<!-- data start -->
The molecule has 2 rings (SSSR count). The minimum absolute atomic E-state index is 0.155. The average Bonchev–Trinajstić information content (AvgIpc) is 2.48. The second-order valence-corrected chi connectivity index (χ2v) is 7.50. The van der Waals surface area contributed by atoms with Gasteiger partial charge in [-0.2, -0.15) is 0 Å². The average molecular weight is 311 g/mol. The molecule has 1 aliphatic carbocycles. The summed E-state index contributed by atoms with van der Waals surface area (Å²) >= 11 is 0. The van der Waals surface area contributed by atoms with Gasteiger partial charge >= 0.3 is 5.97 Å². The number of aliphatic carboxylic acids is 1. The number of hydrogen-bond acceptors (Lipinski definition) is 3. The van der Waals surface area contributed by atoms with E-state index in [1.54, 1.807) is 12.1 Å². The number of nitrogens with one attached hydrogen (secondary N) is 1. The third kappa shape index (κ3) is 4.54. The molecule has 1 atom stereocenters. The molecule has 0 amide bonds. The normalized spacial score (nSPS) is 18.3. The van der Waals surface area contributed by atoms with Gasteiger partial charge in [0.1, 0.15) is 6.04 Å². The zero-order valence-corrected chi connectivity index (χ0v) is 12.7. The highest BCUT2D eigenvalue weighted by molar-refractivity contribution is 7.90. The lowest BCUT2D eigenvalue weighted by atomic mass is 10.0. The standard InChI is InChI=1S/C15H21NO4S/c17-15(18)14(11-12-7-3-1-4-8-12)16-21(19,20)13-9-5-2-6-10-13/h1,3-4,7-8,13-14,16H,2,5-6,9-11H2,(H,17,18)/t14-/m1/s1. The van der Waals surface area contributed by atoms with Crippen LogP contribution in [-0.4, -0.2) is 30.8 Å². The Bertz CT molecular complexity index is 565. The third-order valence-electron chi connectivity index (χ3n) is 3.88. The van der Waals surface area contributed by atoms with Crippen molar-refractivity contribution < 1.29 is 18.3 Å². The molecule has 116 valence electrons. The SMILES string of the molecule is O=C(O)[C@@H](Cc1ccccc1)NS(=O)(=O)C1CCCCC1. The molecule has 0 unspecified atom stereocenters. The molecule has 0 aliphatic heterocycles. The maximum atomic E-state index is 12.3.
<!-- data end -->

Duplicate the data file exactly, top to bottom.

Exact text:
The molecule has 2 rings (SSSR count). The minimum absolute atomic E-state index is 0.155. The average Bonchev–Trinajstić information content (AvgIpc) is 2.48. The second-order valence-corrected chi connectivity index (χ2v) is 7.50. The van der Waals surface area contributed by atoms with Gasteiger partial charge in [-0.2, -0.15) is 0 Å². The average molecular weight is 311 g/mol. The molecule has 1 aliphatic carbocycles. The summed E-state index contributed by atoms with van der Waals surface area (Å²) >= 11 is 0. The van der Waals surface area contributed by atoms with Gasteiger partial charge >= 0.3 is 5.97 Å². The number of aliphatic carboxylic acids is 1. The number of hydrogen-bond acceptors (Lipinski definition) is 3. The van der Waals surface area contributed by atoms with E-state index in [1.54, 1.807) is 12.1 Å². The number of nitrogens with one attached hydrogen (secondary N) is 1. The third kappa shape index (κ3) is 4.54. The molecule has 1 atom stereocenters. The molecule has 0 amide bonds. The normalized spacial score (nSPS) is 18.3. The van der Waals surface area contributed by atoms with Gasteiger partial charge in [0.1, 0.15) is 6.04 Å². The zero-order valence-corrected chi connectivity index (χ0v) is 12.7. The highest BCUT2D eigenvalue weighted by molar-refractivity contribution is 7.90. The lowest BCUT2D eigenvalue weighted by atomic mass is 10.0. The standard InChI is InChI=1S/C15H21NO4S/c17-15(18)14(11-12-7-3-1-4-8-12)16-21(19,20)13-9-5-2-6-10-13/h1,3-4,7-8,13-14,16H,2,5-6,9-11H2,(H,17,18)/t14-/m1/s1. The van der Waals surface area contributed by atoms with Crippen LogP contribution in [-0.4, -0.2) is 30.8 Å². The Bertz CT molecular complexity index is 565. The third-order valence-electron chi connectivity index (χ3n) is 3.88. The van der Waals surface area contributed by atoms with Crippen molar-refractivity contribution < 1.29 is 18.3 Å². The molecule has 116 valence electrons. The SMILES string of the molecule is O=C(O)[C@@H](Cc1ccccc1)NS(=O)(=O)C1CCCCC1. The molecule has 0 unspecified atom stereocenters. The molecule has 0 aliphatic heterocycles. The maximum atomic E-state index is 12.3.